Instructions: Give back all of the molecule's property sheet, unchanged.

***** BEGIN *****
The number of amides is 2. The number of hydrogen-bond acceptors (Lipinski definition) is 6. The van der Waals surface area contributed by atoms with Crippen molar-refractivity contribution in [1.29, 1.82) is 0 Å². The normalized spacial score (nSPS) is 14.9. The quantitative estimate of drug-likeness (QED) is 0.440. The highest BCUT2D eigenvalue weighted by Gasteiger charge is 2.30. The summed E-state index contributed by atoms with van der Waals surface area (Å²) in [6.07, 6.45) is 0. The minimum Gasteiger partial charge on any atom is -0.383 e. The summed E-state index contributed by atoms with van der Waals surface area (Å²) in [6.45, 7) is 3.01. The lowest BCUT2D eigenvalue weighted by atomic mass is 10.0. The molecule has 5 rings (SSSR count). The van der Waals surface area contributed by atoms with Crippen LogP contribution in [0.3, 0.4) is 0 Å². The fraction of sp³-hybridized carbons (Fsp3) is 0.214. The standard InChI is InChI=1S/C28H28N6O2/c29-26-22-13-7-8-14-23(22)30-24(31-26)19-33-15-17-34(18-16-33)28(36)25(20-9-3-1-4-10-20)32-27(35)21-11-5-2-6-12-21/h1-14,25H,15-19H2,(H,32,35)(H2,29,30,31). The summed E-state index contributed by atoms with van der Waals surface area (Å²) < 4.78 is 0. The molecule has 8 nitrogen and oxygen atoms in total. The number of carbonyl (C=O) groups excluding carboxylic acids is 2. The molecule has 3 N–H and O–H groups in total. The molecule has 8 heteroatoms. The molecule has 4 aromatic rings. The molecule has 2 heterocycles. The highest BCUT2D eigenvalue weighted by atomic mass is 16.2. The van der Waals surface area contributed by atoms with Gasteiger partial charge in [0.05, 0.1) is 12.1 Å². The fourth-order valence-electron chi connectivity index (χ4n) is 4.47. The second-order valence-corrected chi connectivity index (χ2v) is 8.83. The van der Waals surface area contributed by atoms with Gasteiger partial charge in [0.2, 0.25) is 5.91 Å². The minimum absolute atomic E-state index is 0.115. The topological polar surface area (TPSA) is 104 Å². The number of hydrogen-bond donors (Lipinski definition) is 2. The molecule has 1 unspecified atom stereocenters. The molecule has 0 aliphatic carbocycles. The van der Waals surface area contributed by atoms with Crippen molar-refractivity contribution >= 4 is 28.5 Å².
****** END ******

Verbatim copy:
The number of amides is 2. The number of hydrogen-bond acceptors (Lipinski definition) is 6. The van der Waals surface area contributed by atoms with Crippen molar-refractivity contribution in [1.29, 1.82) is 0 Å². The normalized spacial score (nSPS) is 14.9. The quantitative estimate of drug-likeness (QED) is 0.440. The highest BCUT2D eigenvalue weighted by Gasteiger charge is 2.30. The summed E-state index contributed by atoms with van der Waals surface area (Å²) in [6.07, 6.45) is 0. The minimum Gasteiger partial charge on any atom is -0.383 e. The summed E-state index contributed by atoms with van der Waals surface area (Å²) in [6.45, 7) is 3.01. The lowest BCUT2D eigenvalue weighted by atomic mass is 10.0. The molecule has 5 rings (SSSR count). The van der Waals surface area contributed by atoms with Crippen LogP contribution in [0.3, 0.4) is 0 Å². The fraction of sp³-hybridized carbons (Fsp3) is 0.214. The standard InChI is InChI=1S/C28H28N6O2/c29-26-22-13-7-8-14-23(22)30-24(31-26)19-33-15-17-34(18-16-33)28(36)25(20-9-3-1-4-10-20)32-27(35)21-11-5-2-6-12-21/h1-14,25H,15-19H2,(H,32,35)(H2,29,30,31). The summed E-state index contributed by atoms with van der Waals surface area (Å²) < 4.78 is 0. The molecule has 8 nitrogen and oxygen atoms in total. The number of carbonyl (C=O) groups excluding carboxylic acids is 2. The molecule has 3 N–H and O–H groups in total. The molecule has 8 heteroatoms. The molecule has 4 aromatic rings. The molecule has 2 heterocycles. The highest BCUT2D eigenvalue weighted by atomic mass is 16.2. The van der Waals surface area contributed by atoms with Gasteiger partial charge in [0.05, 0.1) is 12.1 Å². The fourth-order valence-electron chi connectivity index (χ4n) is 4.47. The second-order valence-corrected chi connectivity index (χ2v) is 8.83. The van der Waals surface area contributed by atoms with Gasteiger partial charge in [0.2, 0.25) is 5.91 Å². The minimum absolute atomic E-state index is 0.115. The topological polar surface area (TPSA) is 104 Å². The number of hydrogen-bond donors (Lipinski definition) is 2. The molecule has 1 unspecified atom stereocenters. The molecule has 0 aliphatic carbocycles. The van der Waals surface area contributed by atoms with Crippen molar-refractivity contribution >= 4 is 28.5 Å².